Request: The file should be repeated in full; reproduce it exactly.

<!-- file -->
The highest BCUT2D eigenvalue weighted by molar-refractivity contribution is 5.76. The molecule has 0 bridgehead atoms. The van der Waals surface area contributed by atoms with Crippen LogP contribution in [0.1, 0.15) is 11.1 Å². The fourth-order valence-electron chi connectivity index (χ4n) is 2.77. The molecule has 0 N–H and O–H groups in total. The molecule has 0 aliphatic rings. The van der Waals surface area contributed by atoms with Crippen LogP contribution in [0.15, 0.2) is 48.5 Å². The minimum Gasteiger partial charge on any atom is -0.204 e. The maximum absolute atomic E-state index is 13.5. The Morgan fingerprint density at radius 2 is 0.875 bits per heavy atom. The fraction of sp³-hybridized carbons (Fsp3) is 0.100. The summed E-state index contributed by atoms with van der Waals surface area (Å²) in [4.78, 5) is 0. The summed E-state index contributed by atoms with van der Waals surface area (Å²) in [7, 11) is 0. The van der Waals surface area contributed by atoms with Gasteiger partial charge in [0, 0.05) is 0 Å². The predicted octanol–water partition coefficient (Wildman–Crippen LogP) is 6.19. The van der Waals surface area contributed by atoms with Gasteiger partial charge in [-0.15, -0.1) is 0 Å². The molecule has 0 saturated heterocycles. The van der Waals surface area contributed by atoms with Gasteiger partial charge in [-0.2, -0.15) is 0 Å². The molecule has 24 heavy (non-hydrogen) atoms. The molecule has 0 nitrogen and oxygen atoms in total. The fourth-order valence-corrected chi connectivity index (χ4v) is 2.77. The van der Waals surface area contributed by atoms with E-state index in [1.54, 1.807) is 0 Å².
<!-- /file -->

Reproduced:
The highest BCUT2D eigenvalue weighted by molar-refractivity contribution is 5.76. The molecule has 0 bridgehead atoms. The van der Waals surface area contributed by atoms with Crippen LogP contribution in [0.1, 0.15) is 11.1 Å². The fourth-order valence-electron chi connectivity index (χ4n) is 2.77. The molecule has 0 N–H and O–H groups in total. The molecule has 0 aliphatic rings. The van der Waals surface area contributed by atoms with Crippen LogP contribution in [0.15, 0.2) is 48.5 Å². The minimum Gasteiger partial charge on any atom is -0.204 e. The maximum absolute atomic E-state index is 13.5. The Morgan fingerprint density at radius 2 is 0.875 bits per heavy atom. The fraction of sp³-hybridized carbons (Fsp3) is 0.100. The summed E-state index contributed by atoms with van der Waals surface area (Å²) in [4.78, 5) is 0. The summed E-state index contributed by atoms with van der Waals surface area (Å²) in [7, 11) is 0. The van der Waals surface area contributed by atoms with Gasteiger partial charge in [0, 0.05) is 0 Å². The predicted octanol–water partition coefficient (Wildman–Crippen LogP) is 6.19. The van der Waals surface area contributed by atoms with Gasteiger partial charge in [-0.15, -0.1) is 0 Å². The molecule has 0 saturated heterocycles. The van der Waals surface area contributed by atoms with Gasteiger partial charge in [-0.2, -0.15) is 0 Å². The molecule has 24 heavy (non-hydrogen) atoms. The molecule has 0 nitrogen and oxygen atoms in total. The fourth-order valence-corrected chi connectivity index (χ4v) is 2.77. The van der Waals surface area contributed by atoms with E-state index in [1.54, 1.807) is 0 Å².